Monday, March 27, 2006

Turner, the stakeholder model, and the environment

In the conclusion of Just Capital, Adair Turner argues against "stakeholderism".

"... as a guide to practical policy it is best a cul-de-sac, at worst dangerous. It sounds attractive to ask corporations to think through the wider social 'balance of gains and losses' but in practise it is an almost totally inoperable principle. Corporations can just about imperfectly identify the complex set of actions which will maximise their own profit within given constraints, but they are ill-equipped to calibrate the second, third and nth order social consequence of their actions and lack the legitimacy to make the trade-offs involved. Is it better socially to downsize rapidly to preserve the remaining business and to free up resources for work elsewhere, or to keep workers in existing jobs at the expense of the firm's long term prospects and the productivity growth of the whole economy?"
"Adam Smith's great insight, indeed, was to identify that the complexity of economic interfaces is so great and their number so numerous and each of us so dependent on the behaviour of others, with only a few of whom we could ever hope to have bonds of friendship rather than contract, that we have to construct a system which makes self-interest compatible with civilized behaviour, rather than relying on a generalized disposition to benevolence."

The stakeholder model is further condemned for the weakness of the policy prescriptions that actually arise from it. How then has it gained so much currency? Turner again:

"For while socialism has lost the great ideological battle of the twentieth century, and most former socialists ... accept the power of the market, that acceptance has not come easily, at least at a philosophical rather than a practical level. For socialism was a creed which sought to praise and promote the intrinsic noble purposes ... its roots were both Marxist, and in Britain Methodist, its natural tone messianic. Socialists therefore respond uncomfortably to the prosaic rationality and empiricism of liberalism. More fundamentally still, they respond uncomfortably to the idea that we should accept the significant role of individual self-interest, even if we can demonstrate ... wider social goals."
Now Turner has written a chapter on the environment, arguing well that regulation, eco-taxes and spending on environmental goals are proper social choices, and do not have to be sacrificed on the altar of competitiveness. However, he does not revisit the issue here. But what is the implication for the environment of this rejection of stakeholderism?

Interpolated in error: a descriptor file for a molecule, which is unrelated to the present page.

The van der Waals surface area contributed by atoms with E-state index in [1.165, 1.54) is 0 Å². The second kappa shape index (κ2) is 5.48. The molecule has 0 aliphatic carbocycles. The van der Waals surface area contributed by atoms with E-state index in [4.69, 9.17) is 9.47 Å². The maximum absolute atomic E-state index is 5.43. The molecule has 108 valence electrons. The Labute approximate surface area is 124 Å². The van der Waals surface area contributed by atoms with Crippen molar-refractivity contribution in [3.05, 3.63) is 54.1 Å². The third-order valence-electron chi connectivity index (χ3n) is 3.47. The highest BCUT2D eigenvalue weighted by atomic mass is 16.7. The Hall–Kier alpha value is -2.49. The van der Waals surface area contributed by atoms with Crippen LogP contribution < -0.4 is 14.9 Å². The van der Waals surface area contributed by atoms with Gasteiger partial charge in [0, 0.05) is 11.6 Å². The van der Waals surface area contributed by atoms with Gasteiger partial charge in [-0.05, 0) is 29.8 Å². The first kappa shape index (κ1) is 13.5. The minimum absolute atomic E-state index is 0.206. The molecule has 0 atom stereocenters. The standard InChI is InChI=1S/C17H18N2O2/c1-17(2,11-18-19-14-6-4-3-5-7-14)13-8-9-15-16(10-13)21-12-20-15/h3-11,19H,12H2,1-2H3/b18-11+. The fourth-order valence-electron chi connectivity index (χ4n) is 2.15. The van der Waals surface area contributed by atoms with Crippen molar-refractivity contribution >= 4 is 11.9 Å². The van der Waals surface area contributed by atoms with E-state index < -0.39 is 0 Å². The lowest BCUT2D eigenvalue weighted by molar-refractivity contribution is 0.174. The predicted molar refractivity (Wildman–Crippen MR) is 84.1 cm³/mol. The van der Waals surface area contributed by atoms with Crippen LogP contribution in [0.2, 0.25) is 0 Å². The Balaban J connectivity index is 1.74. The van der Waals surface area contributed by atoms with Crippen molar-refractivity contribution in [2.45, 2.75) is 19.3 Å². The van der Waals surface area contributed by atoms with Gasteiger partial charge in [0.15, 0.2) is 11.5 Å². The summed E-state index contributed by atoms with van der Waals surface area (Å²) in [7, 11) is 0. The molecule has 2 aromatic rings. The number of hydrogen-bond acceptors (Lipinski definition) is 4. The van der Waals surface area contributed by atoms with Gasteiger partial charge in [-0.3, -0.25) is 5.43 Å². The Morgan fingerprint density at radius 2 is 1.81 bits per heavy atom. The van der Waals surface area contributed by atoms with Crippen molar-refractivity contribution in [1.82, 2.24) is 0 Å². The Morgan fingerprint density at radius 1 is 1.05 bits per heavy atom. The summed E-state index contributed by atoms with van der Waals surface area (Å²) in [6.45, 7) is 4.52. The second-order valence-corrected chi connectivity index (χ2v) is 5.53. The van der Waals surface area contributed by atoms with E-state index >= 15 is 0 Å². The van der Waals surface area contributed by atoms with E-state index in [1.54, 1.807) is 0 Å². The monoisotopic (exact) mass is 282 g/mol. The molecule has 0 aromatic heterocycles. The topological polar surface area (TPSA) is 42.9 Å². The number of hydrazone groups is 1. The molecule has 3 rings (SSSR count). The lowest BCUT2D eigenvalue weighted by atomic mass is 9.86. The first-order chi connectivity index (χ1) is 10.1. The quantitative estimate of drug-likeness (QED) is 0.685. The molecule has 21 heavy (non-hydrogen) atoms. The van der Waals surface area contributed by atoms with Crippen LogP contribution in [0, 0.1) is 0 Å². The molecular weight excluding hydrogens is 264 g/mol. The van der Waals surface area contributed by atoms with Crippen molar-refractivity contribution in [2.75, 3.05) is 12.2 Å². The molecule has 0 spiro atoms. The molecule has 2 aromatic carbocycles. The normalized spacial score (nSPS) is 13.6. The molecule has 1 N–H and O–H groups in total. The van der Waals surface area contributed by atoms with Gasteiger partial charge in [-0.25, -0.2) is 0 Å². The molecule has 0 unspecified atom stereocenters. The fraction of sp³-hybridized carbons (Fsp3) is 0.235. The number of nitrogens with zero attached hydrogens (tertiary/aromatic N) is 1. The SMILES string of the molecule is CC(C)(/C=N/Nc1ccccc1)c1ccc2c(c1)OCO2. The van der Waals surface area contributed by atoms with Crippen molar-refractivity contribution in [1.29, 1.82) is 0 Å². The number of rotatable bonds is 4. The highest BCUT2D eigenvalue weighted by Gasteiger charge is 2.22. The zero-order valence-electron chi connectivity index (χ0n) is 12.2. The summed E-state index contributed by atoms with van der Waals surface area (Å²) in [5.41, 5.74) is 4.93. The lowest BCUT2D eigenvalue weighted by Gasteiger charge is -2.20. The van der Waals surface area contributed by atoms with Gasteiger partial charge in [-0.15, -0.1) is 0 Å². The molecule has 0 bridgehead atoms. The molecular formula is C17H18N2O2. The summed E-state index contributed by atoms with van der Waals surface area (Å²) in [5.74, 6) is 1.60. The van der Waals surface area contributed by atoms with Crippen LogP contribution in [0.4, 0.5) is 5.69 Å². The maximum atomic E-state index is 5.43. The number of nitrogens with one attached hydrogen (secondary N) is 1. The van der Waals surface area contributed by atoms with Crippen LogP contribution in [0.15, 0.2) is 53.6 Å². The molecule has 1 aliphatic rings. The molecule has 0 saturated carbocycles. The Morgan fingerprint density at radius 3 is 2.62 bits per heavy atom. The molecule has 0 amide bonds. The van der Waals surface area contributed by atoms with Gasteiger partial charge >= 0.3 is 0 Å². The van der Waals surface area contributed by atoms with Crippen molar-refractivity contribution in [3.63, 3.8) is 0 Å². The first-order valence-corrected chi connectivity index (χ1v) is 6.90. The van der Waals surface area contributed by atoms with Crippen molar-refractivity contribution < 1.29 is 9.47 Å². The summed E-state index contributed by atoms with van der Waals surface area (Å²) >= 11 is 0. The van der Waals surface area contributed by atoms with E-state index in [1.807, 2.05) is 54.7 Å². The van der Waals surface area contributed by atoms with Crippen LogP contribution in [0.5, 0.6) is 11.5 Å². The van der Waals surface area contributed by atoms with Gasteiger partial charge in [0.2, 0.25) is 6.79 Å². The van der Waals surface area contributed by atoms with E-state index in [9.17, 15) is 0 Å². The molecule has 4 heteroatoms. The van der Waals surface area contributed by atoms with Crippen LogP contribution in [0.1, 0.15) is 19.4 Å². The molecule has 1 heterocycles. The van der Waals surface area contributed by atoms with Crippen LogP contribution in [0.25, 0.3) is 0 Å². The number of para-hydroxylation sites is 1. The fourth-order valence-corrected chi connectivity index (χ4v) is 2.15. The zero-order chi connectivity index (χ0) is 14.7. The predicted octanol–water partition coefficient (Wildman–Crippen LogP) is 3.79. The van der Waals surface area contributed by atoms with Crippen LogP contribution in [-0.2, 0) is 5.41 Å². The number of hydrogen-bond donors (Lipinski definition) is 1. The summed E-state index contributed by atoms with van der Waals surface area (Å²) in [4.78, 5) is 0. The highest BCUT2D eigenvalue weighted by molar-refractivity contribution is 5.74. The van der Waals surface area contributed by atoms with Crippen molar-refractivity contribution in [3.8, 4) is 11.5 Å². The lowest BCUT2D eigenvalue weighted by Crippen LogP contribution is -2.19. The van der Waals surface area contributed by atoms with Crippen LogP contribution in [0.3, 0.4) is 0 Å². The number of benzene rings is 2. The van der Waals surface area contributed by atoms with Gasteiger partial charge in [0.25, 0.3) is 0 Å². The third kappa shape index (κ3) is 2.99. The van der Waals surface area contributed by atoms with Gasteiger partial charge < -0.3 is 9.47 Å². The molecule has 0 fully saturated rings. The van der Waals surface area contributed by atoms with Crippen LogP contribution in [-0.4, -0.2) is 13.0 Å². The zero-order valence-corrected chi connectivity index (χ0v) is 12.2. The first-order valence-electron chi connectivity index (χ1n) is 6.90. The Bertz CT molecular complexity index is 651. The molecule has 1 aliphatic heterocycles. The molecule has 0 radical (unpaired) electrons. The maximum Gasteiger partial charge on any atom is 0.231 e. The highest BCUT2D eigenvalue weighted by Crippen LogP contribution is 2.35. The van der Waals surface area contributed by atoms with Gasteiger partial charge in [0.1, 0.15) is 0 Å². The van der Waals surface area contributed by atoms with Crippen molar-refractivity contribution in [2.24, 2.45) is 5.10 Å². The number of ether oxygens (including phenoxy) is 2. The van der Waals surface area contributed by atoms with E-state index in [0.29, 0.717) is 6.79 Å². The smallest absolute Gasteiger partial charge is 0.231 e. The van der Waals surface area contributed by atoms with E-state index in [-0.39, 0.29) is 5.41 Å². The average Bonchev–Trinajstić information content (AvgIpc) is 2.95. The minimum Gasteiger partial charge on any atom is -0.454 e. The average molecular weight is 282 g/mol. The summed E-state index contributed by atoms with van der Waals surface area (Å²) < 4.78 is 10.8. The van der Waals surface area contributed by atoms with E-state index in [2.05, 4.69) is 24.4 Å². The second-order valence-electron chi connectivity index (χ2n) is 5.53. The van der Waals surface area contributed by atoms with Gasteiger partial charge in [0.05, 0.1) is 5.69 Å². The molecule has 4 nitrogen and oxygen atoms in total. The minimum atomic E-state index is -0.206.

The conclusion is that vague admonitions to corporate responsibility do not work, and that we should focus on structuring the system to civilise self-interest. This seems rather a painful pill for the environmental movement to swallow, trading as it does, almost entirely in admonition - that is in promoting "personal responsibility" for the environment. It is hard to blame Turner for ducking at this point.

Now I will admit that individuals are not quite the same as corporations. Individual behaviour is driven rather more by values and preferences, and less by a fiducary responsibility to oneself. So exhortation and example-setting may not be pointless, but nonetheless the difficulty of judging environmental consequences remains, and a system which integrates self-interest and the environment may simplify that judgment.

It is also politically difficult. People are happy to vote for admonition because they can ignore it. Stakeholder environmentalists believe it will work. Environmental contrarians will settle for a policy of admonition because it won't work. So there is an alliance between bascially left-wing environmentalists who believe in the stakeholder approach, contrarian right-wingers who don't, and those indifferent to environmental issues who will go along with the easy option. The liberal environmentalist risks condemnation from all sides, for the crime of supporting measures that will actually do something for the environment.

And it should be said that sometimes the contrarians will be right, and in many cases there is just received wisdom on both sides, and no compelling evidence. Many will dismiss arguments like this out of hand as industry lobbying, but the case should be answered before considering a plastic bag tax. If indeed the opposition is largely justified, then we have an example of a liberal measure, using a market mechanism - price - to use self-interest in the common good, failing because the good has been incorrectly identified. If this sort of thing is likely to happen much, this will be another reason for concern over environmental measures that do more than plead.

There is a mountain to climb here. I have explained the obstacles, but I do not suggest we give up. Firstly we need to focus policy on the most urgent and cast-iron scientifically supported cases, and leave the marginal and arguable ones for later. The mantra that environmental thinking must pervade all corporations and all government departements, as I said here can be dropped in favour of being more specific, and less reliant on other people believing what we think they ought to believe.

Second we need to point out to enviromentalists that 20 years of admonition has done very little. A handful of people have internalised the values coherently, and the rest of us make token efforts, or freeload entirely. By all means they may continue to admonish, but that should not be seen as a political process. Governments should set the rules, expecting self-interested behaviour, not spend my taxes campaigning at me. If environmentalism becomes the new socialism, it will go the same way as the old.

Tags: Adair Turner, Environment, Stakeholder

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